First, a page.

Spouses trust each other not to be unfaithful or fritter away the mortgage money at the TAB. We trust politicians to do what they have said they will do. We trust the courts and the police to ensure that the law is enforced fairly and rigorously. We trust a mechanic to tell the truth when he says the brake disc pads have to be replaced for the car to get a warrant. When we buy a bottle of wine, we trust that it contains what the label says. When I as a journalist interview someone, he or she trusts me to report them fairly and accurately.

So trust is all-pervasive and all-important. Once it breaks down, society starts to unravel. For all these reasons, trust deserves better than to be debased and trivialised by opinion polls of the sort carried out by Readers Digest.

Perhaps the great irony of the Readers Digest poll is that politicians are second from the bottom (ahead only of telemarketers) among the occupational groups we feel we can trust. Given that politicians are the people we elect to represent us, the only conclusion to be drawn is that we no longer trust even ourselves.


homepaddock said...

If you read the fine print:those polled were asked to rate 85 people on a scale of 1 -10 so they didn't choose the people they just ranked those already chosen. It's designed to get publicity for Readers Digest and not to be taken seriously, but if they are going to the trouble of doing it why not do it properly?

homepaddock said...

I forgot the link so you can read the fine print:

Karl du Fresne said...

Thanks - that helps explain it. But as you say, it makes the poll even more of a farce.

Lewis Holden said...

"You have to get to the Queen, at No. 20, before you find anyone occupying a position in which public trust is a matter of the utmost importance."

Ummm... what do we have to trust the Queen with exactly? That she won't intervene in our affairs?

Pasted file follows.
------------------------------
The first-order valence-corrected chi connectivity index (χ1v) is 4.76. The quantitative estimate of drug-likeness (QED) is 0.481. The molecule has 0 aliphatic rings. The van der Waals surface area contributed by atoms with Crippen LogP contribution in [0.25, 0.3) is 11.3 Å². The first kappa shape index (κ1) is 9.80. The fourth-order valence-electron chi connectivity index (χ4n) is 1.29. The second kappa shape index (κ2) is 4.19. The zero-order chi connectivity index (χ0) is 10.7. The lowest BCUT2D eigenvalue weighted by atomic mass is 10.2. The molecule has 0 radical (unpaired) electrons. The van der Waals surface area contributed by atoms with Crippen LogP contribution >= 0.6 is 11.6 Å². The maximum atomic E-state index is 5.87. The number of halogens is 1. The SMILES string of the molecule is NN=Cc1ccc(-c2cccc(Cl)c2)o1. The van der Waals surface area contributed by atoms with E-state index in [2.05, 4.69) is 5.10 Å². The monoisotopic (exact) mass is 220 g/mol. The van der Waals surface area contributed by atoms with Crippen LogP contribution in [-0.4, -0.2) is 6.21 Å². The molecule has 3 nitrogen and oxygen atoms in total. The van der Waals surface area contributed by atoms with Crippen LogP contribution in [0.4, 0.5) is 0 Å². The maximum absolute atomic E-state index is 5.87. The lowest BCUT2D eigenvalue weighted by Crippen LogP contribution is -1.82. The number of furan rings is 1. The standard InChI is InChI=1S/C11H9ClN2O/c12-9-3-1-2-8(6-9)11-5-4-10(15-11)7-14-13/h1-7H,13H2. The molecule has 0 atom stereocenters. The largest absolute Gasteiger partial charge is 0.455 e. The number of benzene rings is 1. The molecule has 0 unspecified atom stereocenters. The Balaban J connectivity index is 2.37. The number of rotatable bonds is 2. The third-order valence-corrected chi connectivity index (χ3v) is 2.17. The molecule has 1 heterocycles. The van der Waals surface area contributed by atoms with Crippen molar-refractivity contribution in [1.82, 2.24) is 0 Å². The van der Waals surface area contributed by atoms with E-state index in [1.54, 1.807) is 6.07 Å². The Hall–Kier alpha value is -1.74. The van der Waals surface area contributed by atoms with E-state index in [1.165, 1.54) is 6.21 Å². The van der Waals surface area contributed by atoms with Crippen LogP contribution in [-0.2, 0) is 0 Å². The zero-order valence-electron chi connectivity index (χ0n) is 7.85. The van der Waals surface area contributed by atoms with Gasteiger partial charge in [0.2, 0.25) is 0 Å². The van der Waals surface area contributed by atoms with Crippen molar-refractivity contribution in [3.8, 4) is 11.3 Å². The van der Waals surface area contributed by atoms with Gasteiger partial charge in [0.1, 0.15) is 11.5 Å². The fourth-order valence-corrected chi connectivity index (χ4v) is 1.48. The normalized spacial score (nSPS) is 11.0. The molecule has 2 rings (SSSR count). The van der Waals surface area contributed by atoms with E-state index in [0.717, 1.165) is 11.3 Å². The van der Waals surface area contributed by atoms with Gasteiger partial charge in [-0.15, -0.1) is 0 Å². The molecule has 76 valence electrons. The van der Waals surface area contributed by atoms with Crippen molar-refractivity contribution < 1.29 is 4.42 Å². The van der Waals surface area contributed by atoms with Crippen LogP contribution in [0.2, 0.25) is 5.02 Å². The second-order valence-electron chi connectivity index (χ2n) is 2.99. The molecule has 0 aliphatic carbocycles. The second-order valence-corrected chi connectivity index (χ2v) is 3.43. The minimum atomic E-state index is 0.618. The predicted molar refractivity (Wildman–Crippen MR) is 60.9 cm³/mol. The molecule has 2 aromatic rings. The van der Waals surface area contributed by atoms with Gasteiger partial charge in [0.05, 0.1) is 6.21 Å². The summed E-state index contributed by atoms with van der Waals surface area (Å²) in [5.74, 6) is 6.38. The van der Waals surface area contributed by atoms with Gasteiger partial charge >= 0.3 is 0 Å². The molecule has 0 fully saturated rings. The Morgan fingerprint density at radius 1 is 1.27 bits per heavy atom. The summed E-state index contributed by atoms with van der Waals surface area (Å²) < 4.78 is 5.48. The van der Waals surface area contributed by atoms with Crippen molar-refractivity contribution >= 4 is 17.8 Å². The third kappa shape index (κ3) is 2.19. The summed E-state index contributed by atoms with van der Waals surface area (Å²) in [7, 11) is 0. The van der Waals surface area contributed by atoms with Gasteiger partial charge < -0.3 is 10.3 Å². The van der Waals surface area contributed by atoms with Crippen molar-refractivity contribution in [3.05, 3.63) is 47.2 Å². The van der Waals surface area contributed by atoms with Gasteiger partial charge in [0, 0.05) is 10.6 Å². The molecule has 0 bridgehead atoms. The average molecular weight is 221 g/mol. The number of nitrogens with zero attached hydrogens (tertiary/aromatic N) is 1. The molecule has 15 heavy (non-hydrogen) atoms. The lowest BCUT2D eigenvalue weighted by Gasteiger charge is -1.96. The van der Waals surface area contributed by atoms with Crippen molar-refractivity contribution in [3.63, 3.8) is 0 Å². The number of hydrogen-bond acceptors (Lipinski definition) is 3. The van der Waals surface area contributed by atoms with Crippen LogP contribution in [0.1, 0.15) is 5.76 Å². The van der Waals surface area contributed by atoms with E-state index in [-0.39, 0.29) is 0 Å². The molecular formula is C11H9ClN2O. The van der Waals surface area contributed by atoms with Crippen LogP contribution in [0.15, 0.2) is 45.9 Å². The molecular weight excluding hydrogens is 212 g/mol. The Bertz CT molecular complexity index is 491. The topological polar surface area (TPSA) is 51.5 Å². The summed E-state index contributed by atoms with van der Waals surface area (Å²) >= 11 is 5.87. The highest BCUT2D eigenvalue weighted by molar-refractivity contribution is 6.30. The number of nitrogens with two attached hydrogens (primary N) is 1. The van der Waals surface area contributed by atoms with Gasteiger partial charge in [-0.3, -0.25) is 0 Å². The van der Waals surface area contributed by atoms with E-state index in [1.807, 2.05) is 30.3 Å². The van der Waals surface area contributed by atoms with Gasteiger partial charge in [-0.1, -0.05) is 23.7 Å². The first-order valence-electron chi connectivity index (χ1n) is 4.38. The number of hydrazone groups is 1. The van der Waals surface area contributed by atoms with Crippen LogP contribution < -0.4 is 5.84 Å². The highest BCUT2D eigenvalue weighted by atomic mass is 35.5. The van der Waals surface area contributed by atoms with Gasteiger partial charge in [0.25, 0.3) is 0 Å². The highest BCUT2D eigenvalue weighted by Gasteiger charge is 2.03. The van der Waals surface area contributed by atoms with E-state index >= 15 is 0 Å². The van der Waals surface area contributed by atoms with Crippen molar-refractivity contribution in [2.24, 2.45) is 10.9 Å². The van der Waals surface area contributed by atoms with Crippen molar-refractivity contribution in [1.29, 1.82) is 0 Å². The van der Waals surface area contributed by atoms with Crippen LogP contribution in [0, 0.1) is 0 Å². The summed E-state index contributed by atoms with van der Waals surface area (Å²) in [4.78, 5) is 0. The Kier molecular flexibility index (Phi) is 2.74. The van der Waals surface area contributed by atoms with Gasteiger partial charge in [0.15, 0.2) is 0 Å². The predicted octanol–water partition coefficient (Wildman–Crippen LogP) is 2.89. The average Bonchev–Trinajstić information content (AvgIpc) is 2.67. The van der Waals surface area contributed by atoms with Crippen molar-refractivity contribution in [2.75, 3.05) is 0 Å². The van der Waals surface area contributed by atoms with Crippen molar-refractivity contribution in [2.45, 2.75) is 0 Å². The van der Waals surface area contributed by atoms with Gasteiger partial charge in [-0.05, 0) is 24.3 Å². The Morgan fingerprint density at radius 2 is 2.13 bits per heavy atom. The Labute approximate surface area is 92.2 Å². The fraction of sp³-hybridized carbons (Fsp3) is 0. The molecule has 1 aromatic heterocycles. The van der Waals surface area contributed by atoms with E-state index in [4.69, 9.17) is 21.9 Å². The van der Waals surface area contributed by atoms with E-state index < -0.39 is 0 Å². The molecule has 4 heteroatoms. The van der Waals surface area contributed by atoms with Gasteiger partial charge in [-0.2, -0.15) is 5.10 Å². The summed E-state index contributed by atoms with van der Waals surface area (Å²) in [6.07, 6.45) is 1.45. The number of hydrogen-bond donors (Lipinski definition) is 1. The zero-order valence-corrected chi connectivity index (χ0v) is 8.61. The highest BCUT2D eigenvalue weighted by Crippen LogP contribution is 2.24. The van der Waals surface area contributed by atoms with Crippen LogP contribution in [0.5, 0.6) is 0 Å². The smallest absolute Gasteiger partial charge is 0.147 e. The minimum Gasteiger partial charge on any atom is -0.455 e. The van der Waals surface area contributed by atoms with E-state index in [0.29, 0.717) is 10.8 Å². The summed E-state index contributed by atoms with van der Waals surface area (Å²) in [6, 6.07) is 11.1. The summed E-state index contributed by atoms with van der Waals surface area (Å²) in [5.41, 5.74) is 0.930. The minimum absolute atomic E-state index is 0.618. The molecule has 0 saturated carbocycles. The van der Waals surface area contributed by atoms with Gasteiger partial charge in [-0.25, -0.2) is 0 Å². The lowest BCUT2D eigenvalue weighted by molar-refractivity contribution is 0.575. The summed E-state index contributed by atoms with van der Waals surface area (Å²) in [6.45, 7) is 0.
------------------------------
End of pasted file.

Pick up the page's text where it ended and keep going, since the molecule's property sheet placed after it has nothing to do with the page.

Vaughan said...

Trust a mechanic? Once a mechanic in Gore asked me if I had "bled the slave cylinder".

I suspect that his gory reference to what sounded to me like an oppressive medical ritual was just an excuse to charge me a lot more for repairs to my lemon.

But let's go further. Trust the WOF system?

There is no such thing in Australia and I suspect there are no more problems with unroadworthy cars in that enlightened country than in NZ with its WOF.

Karl du Fresne said...

In reply to Lewis: The Queen is New Zealand's head of state. Lewis, as a republican, doesn't think she should be, but unfortunately for him that's the reality - at least until such time as he can persuade New Zealanders to dump her, which at present they show no great inclination to do.
As long as she remains our head of state, New Zealanders trust her to behave with personal decorum and constitutional propriety. They expect her not to meddle in politics and not to bring dishonour on the Crown by, say, engaging in criminal or immoral acts or getting chummy with despots (beyond what is required of her by traditional diplomatic niceties, unpleasant as they may sometimes be - like hosting Robert Mugabe).
I don't think it's unrealistic to argue that if the Queen did any of the above things, it would have a destabilising effect on the whole constitutional/governmental structure that could reach as far as New Zealand. So yes, I think it is important that New Zealanders should feel they can trust her. Lewis shouldn't allow his republican sentiments to cloud the reality of our constitutional arrangements.

Lewis Holden said...

Karl, I'm not suggesting the Queen should act in such a way that breaks 400 year old constitutional conventions; however, it is exactly because of those traditions I raise the question - it goes the question of why we have an absentee monarch as our head of state in the first place.

It's a nonsense to say we trust the Queen not to meddle in our politics or commit criminal acts. It's the same as saying we trust the Sultan of Brunei not to intervene in our politics - trust implies a relationship of reliance, something that does not exist outside of Bagehotite constitutional theory.

Legally the Queen cannot actually commit criminal acts and could never be tried for them - the Queen as Sovereign is above the law (hence the saying "the Queen can do no wrong").

The truth of the matter is that while being our head of State, New Zealanders have nothing to trust the Queen with. The Governor-General is our de facto head of State, they're the one who are trusted with ensuring the continuity of Government. The Queen has shown - by not intervening in a plethora of coups and constitutional crisis throughout the Commonwealth - to be unable to act when the going gets tough.

Furthermore, the Queen never represents New Zealand overseas. At the battle of Passchendaele commemorations, it was the Governor-General who represented New Zealand, not the Queen, who represented the UK. Instead we send our uber-diplomat, the Governor-General, to do that job.

Carol said...

Karl, When I heard the results of this survey reported during a Radio NZ news bulletin my initial reaction was that it was a pointless waste of time. I honestly don't think it's worth your, or our, attention.
I seem to recall that MediaWatch came to the same conclusion last Sunday.